EMT Advocates For Enhanced Safety Measures After Upper West Side Stabbing

mount sinai west emt stabbed

Mount Sinai West

Julia Fatum, an EMT stabbed while responding to a cardiac arrest call on the Upper West Side last July, has launched a petition to improve safety measures for fellow EMT and EMS staff. The petition demands increased protections for emergency response workers, as well as swift justice after instances of violence and aggression.

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Rudy Garcia, 48 at the time of the incident, was picked up on 94th and Amsterdam Avenue on a cardiac arrest call. While Fatum, then 25, was treating him in an ambulance en route to Mt. Sinai at West 59th Street, Garcia stabbed her eight times in the arms, legs, and chest.

Garcia was indicted in August 2023 on charges of Attempted Murder in the Second Degree, Assault in the First Degree, and Assault in the Second Degree.

Almost a year after the attack, Fatum has still not returned to work. In an article published by the New York Post, Fatum recounts her harrowing ordeal and describes how the attack left her with nerve damage in her arm and “lingering PTSD [and] nightmares.”

While her attack is a more extreme case, Fatum told the New York Post that violence against EMT workers is all too common. “Not all cases of violence against [EMTs] get as much attention because mine was more severe than a lot of them, but it happens every day – from being spit on to being punched to being stabbed.”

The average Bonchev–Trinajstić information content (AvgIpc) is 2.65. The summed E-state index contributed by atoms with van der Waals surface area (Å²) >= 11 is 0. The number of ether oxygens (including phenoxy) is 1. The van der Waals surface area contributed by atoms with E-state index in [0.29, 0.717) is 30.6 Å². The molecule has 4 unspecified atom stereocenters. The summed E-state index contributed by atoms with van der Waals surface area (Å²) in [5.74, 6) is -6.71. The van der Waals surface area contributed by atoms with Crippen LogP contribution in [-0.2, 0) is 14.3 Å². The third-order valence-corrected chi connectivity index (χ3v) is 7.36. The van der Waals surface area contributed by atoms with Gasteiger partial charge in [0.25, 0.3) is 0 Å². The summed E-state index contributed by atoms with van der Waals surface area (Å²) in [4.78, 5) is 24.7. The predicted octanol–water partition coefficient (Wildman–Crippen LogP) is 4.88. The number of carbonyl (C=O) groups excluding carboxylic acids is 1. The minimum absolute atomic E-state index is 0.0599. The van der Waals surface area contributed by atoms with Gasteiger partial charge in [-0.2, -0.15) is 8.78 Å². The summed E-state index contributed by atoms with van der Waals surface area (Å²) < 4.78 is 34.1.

Fatum’s Change.org petition states, “Policies and procedures need to change, and we need to be protected.” It outlines five key safety measures EMS agencies should implement, including issuing bulletproof and stab-proof vests, increasing criminal penalties for assaults, and an accessible protocol for reporting incidents.

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“There is a huge disparity in the treatment and protection of EMS providers compared to other first responders and healthcare professionals,” Fatum writes in the petition. She calls for signage clearly outlining punishments for violence against staff, which she says are commonplace in hospitals but not in ambulances. Fatum also draws attention to EMS providers’ reluctance to defend themselves during attacks for fear of losing their jobs or being accused of assault themselves.

The petition was launched on April 30 and is already garnering support with 557 signatures. You can learn more about the petition here.


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